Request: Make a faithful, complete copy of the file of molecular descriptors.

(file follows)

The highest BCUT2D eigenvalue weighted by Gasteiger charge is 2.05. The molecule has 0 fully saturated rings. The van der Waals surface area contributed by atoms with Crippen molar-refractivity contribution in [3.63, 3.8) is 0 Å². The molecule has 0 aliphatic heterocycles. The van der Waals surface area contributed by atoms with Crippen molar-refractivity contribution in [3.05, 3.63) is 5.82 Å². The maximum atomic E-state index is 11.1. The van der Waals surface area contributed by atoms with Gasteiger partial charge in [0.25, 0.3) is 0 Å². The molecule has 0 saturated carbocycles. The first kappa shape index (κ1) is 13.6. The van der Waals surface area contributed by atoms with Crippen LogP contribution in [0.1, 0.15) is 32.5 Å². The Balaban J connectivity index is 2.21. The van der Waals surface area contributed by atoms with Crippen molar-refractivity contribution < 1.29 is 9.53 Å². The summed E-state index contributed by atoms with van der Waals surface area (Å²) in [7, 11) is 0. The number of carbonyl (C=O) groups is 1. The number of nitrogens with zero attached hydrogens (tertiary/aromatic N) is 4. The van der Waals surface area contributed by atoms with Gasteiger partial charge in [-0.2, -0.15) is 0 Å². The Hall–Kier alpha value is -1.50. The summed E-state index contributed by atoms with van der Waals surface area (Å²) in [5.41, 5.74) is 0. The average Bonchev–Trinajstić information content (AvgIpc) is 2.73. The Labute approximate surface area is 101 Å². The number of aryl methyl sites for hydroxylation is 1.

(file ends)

The highest BCUT2D eigenvalue weighted by Gasteiger charge is 2.05. The molecule has 0 fully saturated rings. The van der Waals surface area contributed by atoms with Crippen molar-refractivity contribution in [3.63, 3.8) is 0 Å². The molecule has 0 aliphatic heterocycles. The van der Waals surface area contributed by atoms with Crippen molar-refractivity contribution in [3.05, 3.63) is 5.82 Å². The maximum atomic E-state index is 11.1. The van der Waals surface area contributed by atoms with Gasteiger partial charge in [0.25, 0.3) is 0 Å². The molecule has 0 saturated carbocycles. The first kappa shape index (κ1) is 13.6. The van der Waals surface area contributed by atoms with Crippen LogP contribution in [0.1, 0.15) is 32.5 Å². The Balaban J connectivity index is 2.21. The van der Waals surface area contributed by atoms with Crippen molar-refractivity contribution < 1.29 is 9.53 Å². The summed E-state index contributed by atoms with van der Waals surface area (Å²) in [7, 11) is 0. The number of carbonyl (C=O) groups is 1. The number of nitrogens with zero attached hydrogens (tertiary/aromatic N) is 4. The van der Waals surface area contributed by atoms with Gasteiger partial charge in [-0.2, -0.15) is 0 Å². The Hall–Kier alpha value is -1.50. The summed E-state index contributed by atoms with van der Waals surface area (Å²) in [5.41, 5.74) is 0. The average Bonchev–Trinajstić information content (AvgIpc) is 2.73. The Labute approximate surface area is 101 Å². The number of aryl methyl sites for hydroxylation is 1.